This morning we let you know about a 17-year-old financial dynamo named Mohammed Islam who, according to a story in New York Magazine, had made $72 million on the stock market. This afternoon… not so much.
Islam distanced himself from the $72 million figure in a pre-interview with CNBC’s Halftime Report before he decided to cancel his appearance on the show altogether, telling CNBC’s Scott Wampler that, “The attention is not what we expected – we never wanted the hype. This was about friends trying to make something exciting together.” He also added, “The way we were portrayed is not who we are.”
It’s hard to imagine the seismic shift in the life of this kid from yesterday to today. It’s hard to realize, I suppose, how quickly a kernel of information can turn into something that inspires a flood. It’ll give you whiplash.
Even though he’s in the spotlight, Islam isn’t alone in this. As he said, the story was about “friends trying to make something together,” and one of those friends was also answering questions earlier today when Business Insider reached out to Damir Tulemaganbetov, who is one of Islam’s partners. According to Business Insider, Tulemaganbetov said that the $72 million figure was “stated as a rumor.”
Business Insider says that when they “asked for audited numbers or profit-and-loss statements to prove that Islam’s net worth is close to $72 million,” Tulemaganbetov refused. They also say that Tulemaganbetov “would not be that clear in his conversation with Business Insider,” before offering up this quote from him.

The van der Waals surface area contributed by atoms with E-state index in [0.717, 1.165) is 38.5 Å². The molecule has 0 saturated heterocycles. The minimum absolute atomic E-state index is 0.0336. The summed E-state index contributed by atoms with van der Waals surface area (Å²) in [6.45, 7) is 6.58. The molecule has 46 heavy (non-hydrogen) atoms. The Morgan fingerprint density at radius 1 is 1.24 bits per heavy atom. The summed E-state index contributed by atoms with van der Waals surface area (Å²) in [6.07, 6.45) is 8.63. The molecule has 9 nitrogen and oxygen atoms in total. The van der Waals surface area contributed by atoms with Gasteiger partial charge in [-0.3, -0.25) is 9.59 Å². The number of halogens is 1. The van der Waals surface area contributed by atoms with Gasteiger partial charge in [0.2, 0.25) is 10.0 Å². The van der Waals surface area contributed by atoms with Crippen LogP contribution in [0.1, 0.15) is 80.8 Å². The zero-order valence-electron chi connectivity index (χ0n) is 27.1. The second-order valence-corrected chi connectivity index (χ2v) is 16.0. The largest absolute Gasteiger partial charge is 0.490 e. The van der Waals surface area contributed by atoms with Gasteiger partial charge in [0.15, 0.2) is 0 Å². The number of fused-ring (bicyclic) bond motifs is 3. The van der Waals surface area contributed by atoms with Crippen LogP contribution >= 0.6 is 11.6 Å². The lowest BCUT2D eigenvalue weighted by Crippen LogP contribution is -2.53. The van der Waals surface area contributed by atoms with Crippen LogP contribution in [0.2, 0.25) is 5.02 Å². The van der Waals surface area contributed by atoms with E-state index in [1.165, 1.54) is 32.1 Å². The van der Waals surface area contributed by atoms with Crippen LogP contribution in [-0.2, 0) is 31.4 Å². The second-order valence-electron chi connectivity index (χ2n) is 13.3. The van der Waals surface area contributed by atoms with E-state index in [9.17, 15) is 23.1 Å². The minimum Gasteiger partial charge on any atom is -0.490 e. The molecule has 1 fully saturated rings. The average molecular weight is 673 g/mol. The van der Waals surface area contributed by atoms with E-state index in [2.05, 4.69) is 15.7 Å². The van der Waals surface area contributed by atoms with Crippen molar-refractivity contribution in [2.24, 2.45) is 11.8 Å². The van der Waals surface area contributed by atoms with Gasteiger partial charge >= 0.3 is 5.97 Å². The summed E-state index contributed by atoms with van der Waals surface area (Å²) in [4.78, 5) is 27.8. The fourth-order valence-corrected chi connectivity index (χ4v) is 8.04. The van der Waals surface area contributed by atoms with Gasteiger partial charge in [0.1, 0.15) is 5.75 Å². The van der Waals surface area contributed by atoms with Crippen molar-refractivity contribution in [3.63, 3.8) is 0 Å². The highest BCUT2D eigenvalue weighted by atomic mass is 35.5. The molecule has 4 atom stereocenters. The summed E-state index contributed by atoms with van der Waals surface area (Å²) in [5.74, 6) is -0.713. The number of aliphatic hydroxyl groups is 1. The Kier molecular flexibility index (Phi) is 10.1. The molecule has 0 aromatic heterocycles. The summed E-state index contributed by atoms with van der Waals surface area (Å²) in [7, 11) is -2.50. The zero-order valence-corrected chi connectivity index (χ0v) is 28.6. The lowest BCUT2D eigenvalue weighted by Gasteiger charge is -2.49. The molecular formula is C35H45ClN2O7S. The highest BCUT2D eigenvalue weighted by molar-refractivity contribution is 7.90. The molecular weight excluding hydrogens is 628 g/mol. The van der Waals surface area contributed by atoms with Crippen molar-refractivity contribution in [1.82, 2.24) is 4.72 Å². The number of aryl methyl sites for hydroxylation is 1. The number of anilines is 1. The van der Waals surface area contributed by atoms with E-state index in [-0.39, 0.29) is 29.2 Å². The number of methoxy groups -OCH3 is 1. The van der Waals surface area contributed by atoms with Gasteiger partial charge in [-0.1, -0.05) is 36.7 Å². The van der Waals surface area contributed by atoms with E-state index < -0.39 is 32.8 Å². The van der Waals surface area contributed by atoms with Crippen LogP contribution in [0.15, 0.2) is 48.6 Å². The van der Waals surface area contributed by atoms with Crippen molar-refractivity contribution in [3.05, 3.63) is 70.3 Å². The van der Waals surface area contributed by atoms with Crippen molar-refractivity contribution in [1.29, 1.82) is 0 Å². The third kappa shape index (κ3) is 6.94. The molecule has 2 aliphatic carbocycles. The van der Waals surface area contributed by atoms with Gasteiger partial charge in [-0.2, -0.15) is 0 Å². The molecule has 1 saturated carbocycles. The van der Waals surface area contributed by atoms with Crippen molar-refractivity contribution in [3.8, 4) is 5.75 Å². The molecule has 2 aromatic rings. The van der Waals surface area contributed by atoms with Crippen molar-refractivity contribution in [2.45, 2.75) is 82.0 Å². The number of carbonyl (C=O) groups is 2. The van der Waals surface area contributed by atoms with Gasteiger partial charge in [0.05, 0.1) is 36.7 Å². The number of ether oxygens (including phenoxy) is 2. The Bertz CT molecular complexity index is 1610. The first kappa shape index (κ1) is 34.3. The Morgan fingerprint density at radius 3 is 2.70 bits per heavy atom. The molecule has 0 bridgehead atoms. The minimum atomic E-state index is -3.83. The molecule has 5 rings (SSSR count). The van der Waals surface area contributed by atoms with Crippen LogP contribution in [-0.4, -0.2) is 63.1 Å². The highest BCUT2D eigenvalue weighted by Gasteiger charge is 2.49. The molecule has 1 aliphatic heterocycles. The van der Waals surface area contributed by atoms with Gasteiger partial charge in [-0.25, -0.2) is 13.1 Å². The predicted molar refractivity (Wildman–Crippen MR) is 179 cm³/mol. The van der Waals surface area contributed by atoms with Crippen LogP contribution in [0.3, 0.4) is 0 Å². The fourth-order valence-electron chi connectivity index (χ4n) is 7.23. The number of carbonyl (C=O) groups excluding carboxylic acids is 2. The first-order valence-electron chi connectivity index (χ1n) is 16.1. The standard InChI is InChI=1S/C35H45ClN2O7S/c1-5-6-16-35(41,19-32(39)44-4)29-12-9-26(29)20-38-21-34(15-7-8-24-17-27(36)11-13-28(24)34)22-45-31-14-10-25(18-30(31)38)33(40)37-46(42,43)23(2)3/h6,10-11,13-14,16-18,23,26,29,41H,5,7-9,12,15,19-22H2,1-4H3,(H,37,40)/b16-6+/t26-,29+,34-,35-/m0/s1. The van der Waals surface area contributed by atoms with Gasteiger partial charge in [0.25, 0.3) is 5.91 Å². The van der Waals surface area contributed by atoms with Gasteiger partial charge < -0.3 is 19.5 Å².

“We can’t just talk about the numbers. It’s not just about the money,” Tulemaganbetov said. “We’re on the verge of a lot of great things in our lives so we can’t just focus on providing you the statements. We’re on the verge of a lot of great things. We are going to talk to CNBC.”
We know how that turned out.
As for New York Magazine, they’re sticking by their story in a statement to NBC, but they did change their headline.
“The article portrays the $72 million figure only as a rumor; we changed the headline on the story to reflect more clearly the fact that we did not know the exact figure of how much he had made in trades. The story itself does not specify an amount. However, Mohammed provided bank statements that showed he is worth eight figures; he confirmed on the record that he’s worth eight figures,”
So there, all settled? Probably not. This is a mess, but the bottom line is that New York Magazine says that they saw a bank statement that verified that Islam is worth eight figures, so whether the 17-year-old is worth $72 million or whether he’s worth $10 million, it’s still an impressive feat when viewed by regular folk. Within the business world, though, hype can have consequences, so it’s a good thing that this rumor got quashed as quickly as it did, and it’s probably a reminder to New York Magazine to be a bit more cautious.